It’s a team effort. Ken Anctil, Gary Grahn, Ed Stockline and Tara Rill work to turn lemons into lemonade by using schematic diagrams from the aftermarket brake manufacturer to convert standard off-the-shelf brake pads into pads that will fit Robb Rill’s Darkcyd Racing Team’s rally car.
After Ibarrilla Robb and Ben still had another 50km of racing in two stages, Duarte and Derrmadero. These stages were so far out in the mountains, we’d never make it before the pros would start and the road would close. So we headed back to the Poliforum so we could watch the teams second run at the León Street stage and then meet them for the 30 minute afternoon service break. By the time the cars showed up for the short 1.5km run on asphalt, only three Rally America cars remained in the competition, Caswell and Campos both were saddled with mechanical problems. On the street stage, and without the baggage of a broken power steering belt and a loose battery flopping around the Rally Car, Robb and Ben jammed through the stage in 1:38.2, just .8 seconds behind Andrew Frick and his Rally Team for Dreams Ford Focus.
The team had the brakes ready when Robb pulled into the pits. “The brakes feel fine,” Robb insisted to Gary, who felt they should use the service time to fit the brakes. “They’re fine,” Robb repeated, “I don’t think we should change them. I haven’t had a problem all day.” After some of the most grueling stages of the rally, Robb’s attitude was simple, if it isn’t broken, let’s not try to fix it. So the team cleaned and lubricated the rotors and inspected the vehicle before sending it out for the afternoon stages, which would be a repeat of those run in the morning.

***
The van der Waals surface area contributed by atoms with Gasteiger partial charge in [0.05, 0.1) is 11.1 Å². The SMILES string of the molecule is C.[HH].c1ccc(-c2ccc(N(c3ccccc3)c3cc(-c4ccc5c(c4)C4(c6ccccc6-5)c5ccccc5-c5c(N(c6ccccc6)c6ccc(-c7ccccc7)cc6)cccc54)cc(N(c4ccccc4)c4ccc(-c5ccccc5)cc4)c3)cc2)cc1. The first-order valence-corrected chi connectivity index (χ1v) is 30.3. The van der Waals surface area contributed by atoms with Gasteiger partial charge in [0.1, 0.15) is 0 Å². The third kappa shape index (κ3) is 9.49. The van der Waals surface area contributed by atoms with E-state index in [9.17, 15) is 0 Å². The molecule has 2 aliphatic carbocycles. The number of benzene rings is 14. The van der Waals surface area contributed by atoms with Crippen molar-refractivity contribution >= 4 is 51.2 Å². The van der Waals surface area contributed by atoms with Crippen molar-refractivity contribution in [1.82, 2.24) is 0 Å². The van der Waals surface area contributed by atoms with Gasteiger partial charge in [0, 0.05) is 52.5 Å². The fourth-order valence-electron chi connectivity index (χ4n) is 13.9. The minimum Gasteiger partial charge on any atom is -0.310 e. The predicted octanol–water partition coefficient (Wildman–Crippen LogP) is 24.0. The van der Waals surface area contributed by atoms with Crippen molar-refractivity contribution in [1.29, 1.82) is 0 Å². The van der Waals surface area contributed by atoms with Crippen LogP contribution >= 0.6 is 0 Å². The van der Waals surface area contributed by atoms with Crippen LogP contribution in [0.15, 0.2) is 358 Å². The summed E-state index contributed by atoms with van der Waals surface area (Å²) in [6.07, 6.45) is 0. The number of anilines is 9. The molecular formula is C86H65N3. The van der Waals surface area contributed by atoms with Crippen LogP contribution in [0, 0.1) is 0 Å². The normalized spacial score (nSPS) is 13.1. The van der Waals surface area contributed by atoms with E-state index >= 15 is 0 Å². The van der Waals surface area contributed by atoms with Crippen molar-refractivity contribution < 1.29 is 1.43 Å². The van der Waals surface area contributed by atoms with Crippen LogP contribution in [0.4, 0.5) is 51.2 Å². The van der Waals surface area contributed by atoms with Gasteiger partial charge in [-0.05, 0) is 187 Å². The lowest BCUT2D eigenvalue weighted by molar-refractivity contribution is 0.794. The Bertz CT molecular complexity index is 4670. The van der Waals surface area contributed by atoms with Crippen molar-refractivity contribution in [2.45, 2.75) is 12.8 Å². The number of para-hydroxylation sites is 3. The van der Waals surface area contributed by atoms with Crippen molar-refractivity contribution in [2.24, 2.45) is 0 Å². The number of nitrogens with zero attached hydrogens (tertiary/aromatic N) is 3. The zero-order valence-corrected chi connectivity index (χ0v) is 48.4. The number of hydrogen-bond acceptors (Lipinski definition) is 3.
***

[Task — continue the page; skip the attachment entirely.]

Kenny Thorstenson, Ken Anctil and Gary Grahn shove Rill and Slocum out of the pit and on time so they can continue Day 2 of the WRC Rally Mexico in León, Mexico.
While racing through traffic to get to Duarte 2, one of the stages we couldn’t make as spectators this morning, I looked in my rearview mirror and saw WRC pro racer Petter Solberg. He was on my ass, so I pulled over and let him pass. He jumped onto the shoulder and starting passing other cars. Without hesitation I cranked the wheel of my VW Jetta to the right and followed him. Cars started splitting away and Tara pulled out her camera and started to video the chase. Obviously in a transit stage, but Solberg was trying to make it his next fuel stop. By the time we rolled into the Pemex station crowds were jammed and two other WRC cars were already there. Petter was fueling. We find Petter and Argentinian Villagra pulled over up the road checking their vehicles before proceeding to the Duarte start gate.